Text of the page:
Report to the Nation 2015


MADD’s Campaign to Eliminate Drunk Driving ® is a blueprint for the nation to end drunk driving fatalities and keep the public safe on the roads. MADD monitors the progress using a five-star system to rate the states and encourage the adoption of proven countermeasures. It is important to note that stars are not weighted equally. While all countermeasures are important to improve a state’s drunk driving laws, we know that ignition interlocks and sobriety checkpoints are the two most effective ways to dramatically reduce fatalities and injuries. DEFINITION OF STARS 5 4 3 2 1

IGNITION INTERLOCKS are proven effective in saving lives and reducing drunk driving recidivism. More than 15 peer-reviewed studies recommend requiring ignition interlocks for all convicted offenders. AAA, National Transportation Safety Board (NTSB) and all traffic safety organizations recommend that every state enact an all-offender ignition interlock law. As of 2014, 24 states have enacted laws requiring ignition interlocks for all convicted drunk drivers, including first-time offenders with an illegal blood alcohol concentration (BAC) of .08 or greater. These laws typically require first-time offenders to install an interlock for six months and longer periods for repeat offenders, before an offender is able to regain unrestricted driving privileges. SOBRIETY CHECKPOINTS are the primary way for law enforcement to protect the public from drunk drivers. Sobriety checkpoints are proven to reduce drunk driving fatalities by 20 percent by providing a general deterrent to driving drunk. High-visibility enforcement campaigns such as the Drive Sober or Get Pulled Over campaign conducted by National Highway Traffic Safety Administration (NHTSA) have been proven effective in the fight to eliminate drunk driving. Sobriety checkpoints are also cost-effective and reduce drunk driving expenses by at least six dollars for every dollar invested. Sobriety checkpoints are legal in 38 states and the District of Columbia. LICENSE REVOCATION Administrative License Revocation (ALR) is swift punishment for drunk driving through the immediate confiscation of an offender’s driver’s license by the arresting officer. NHTSA reports that ALR reduces DUI fatalities by as much as nine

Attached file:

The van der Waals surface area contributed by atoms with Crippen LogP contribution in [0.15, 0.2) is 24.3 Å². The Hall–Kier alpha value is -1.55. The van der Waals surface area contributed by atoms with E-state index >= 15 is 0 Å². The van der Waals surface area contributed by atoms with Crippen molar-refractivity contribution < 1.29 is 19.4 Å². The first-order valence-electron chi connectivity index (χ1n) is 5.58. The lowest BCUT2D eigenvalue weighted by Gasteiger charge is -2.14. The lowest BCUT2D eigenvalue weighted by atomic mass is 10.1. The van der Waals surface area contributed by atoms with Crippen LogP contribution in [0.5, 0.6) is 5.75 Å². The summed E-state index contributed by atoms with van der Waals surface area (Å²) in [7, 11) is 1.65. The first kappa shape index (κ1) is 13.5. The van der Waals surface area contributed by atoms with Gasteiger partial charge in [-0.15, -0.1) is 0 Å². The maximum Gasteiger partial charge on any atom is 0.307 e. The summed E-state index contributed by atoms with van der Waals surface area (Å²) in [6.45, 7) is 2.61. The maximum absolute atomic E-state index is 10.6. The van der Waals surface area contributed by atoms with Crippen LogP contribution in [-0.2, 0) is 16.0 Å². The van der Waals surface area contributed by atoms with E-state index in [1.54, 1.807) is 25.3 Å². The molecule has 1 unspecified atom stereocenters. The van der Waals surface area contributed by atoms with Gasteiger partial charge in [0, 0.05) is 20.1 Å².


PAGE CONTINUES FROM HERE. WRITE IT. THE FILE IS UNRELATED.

percent. Before MADD launched the Campaign, most offenders going through the ALR process were able obtain a geographic or time restricted license. However, an emerging trend to improve the success of ALR is to require installation of an interlock as a condition of obtaining a restricted license following a drunk driving arrest. In order for ALR laws to be effective, any license granted to an arrested drunk driver prior to conviction should be contingent upon installing an interlock as opposed to an unenforceable time or geographic restricted license. CHILD ENDANGERMENT Drunk driving with a child passenger is a form of child abuse. No child should ever be put in that type of danger. Today, 46 states and the District of Columbia have enacted child endangerment laws or statutes that allow for additional penalties for a drunk driving conviction with a child passenger in the vehicle. However these laws vary widely in severity and definition of a child passenger. MADD recognizes New York’s Leandra’s Law as the model child endangerment law in the nation. NO-REFUSAL EVENTS Driving is a privilege, not a right. Offenders who refuse to submit to chemical test (i.e. blood or breath) present a significant challenge to holding drunk drivers accountable. No-refusal activities have proven to be successful in reducing the number of offenders who refuse testing by allowing law enforcement to easily and quickly obtain a warrant to test the suspected offender. No-refusal stars have been given to states that have a program in place where prosecutors and judges make themselves available to streamline the warrant process helping to eliminate refusals.


Made with FlippingBook - Online catalogs